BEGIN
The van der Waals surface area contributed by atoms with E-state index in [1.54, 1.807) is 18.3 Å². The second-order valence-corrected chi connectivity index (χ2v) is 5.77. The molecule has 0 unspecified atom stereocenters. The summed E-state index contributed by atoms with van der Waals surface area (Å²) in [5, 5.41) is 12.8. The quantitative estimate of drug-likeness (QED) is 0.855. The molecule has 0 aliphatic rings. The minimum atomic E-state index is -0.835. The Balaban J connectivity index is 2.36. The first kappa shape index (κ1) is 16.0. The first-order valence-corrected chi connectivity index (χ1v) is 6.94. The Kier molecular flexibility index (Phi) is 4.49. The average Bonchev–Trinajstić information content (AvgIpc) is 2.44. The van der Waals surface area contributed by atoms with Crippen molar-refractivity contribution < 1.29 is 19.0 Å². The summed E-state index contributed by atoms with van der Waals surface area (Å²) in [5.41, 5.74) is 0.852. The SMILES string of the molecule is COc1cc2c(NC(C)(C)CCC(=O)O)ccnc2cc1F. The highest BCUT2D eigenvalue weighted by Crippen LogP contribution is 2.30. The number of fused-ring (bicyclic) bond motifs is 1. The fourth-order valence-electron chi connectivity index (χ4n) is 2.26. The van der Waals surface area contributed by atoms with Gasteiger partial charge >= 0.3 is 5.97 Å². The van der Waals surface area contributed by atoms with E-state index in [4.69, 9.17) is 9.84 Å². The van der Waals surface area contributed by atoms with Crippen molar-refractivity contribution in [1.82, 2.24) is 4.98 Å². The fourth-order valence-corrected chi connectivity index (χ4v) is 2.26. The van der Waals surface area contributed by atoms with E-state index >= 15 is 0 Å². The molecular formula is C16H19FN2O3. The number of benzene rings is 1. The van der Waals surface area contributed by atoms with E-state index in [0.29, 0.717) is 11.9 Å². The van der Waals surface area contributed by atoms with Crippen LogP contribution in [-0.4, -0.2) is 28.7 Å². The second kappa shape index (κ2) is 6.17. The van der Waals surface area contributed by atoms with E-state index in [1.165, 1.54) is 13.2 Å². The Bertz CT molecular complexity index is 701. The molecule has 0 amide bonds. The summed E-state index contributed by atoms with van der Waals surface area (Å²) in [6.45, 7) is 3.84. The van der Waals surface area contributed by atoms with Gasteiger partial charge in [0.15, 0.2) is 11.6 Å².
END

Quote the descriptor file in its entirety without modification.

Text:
The van der Waals surface area contributed by atoms with E-state index in [1.54, 1.807) is 18.3 Å². The second-order valence-corrected chi connectivity index (χ2v) is 5.77. The molecule has 0 unspecified atom stereocenters. The summed E-state index contributed by atoms with van der Waals surface area (Å²) in [5, 5.41) is 12.8. The quantitative estimate of drug-likeness (QED) is 0.855. The molecule has 0 aliphatic rings. The minimum atomic E-state index is -0.835. The Balaban J connectivity index is 2.36. The first kappa shape index (κ1) is 16.0. The first-order valence-corrected chi connectivity index (χ1v) is 6.94. The Kier molecular flexibility index (Phi) is 4.49. The average Bonchev–Trinajstić information content (AvgIpc) is 2.44. The van der Waals surface area contributed by atoms with Crippen molar-refractivity contribution < 1.29 is 19.0 Å². The summed E-state index contributed by atoms with van der Waals surface area (Å²) in [5.41, 5.74) is 0.852. The SMILES string of the molecule is COc1cc2c(NC(C)(C)CCC(=O)O)ccnc2cc1F. The highest BCUT2D eigenvalue weighted by Crippen LogP contribution is 2.30. The number of fused-ring (bicyclic) bond motifs is 1. The fourth-order valence-electron chi connectivity index (χ4n) is 2.26. The van der Waals surface area contributed by atoms with Gasteiger partial charge >= 0.3 is 5.97 Å². The van der Waals surface area contributed by atoms with E-state index in [4.69, 9.17) is 9.84 Å². The van der Waals surface area contributed by atoms with Crippen molar-refractivity contribution in [1.82, 2.24) is 4.98 Å². The fourth-order valence-corrected chi connectivity index (χ4v) is 2.26. The van der Waals surface area contributed by atoms with E-state index >= 15 is 0 Å². The molecular formula is C16H19FN2O3. The number of benzene rings is 1. The van der Waals surface area contributed by atoms with E-state index in [0.29, 0.717) is 11.9 Å². The van der Waals surface area contributed by atoms with Crippen LogP contribution in [-0.4, -0.2) is 28.7 Å². The second kappa shape index (κ2) is 6.17. The van der Waals surface area contributed by atoms with E-state index in [1.165, 1.54) is 13.2 Å². The Bertz CT molecular complexity index is 701. The molecule has 0 amide bonds. The summed E-state index contributed by atoms with van der Waals surface area (Å²) in [6.45, 7) is 3.84. The van der Waals surface area contributed by atoms with Gasteiger partial charge in [0.15, 0.2) is 11.6 Å².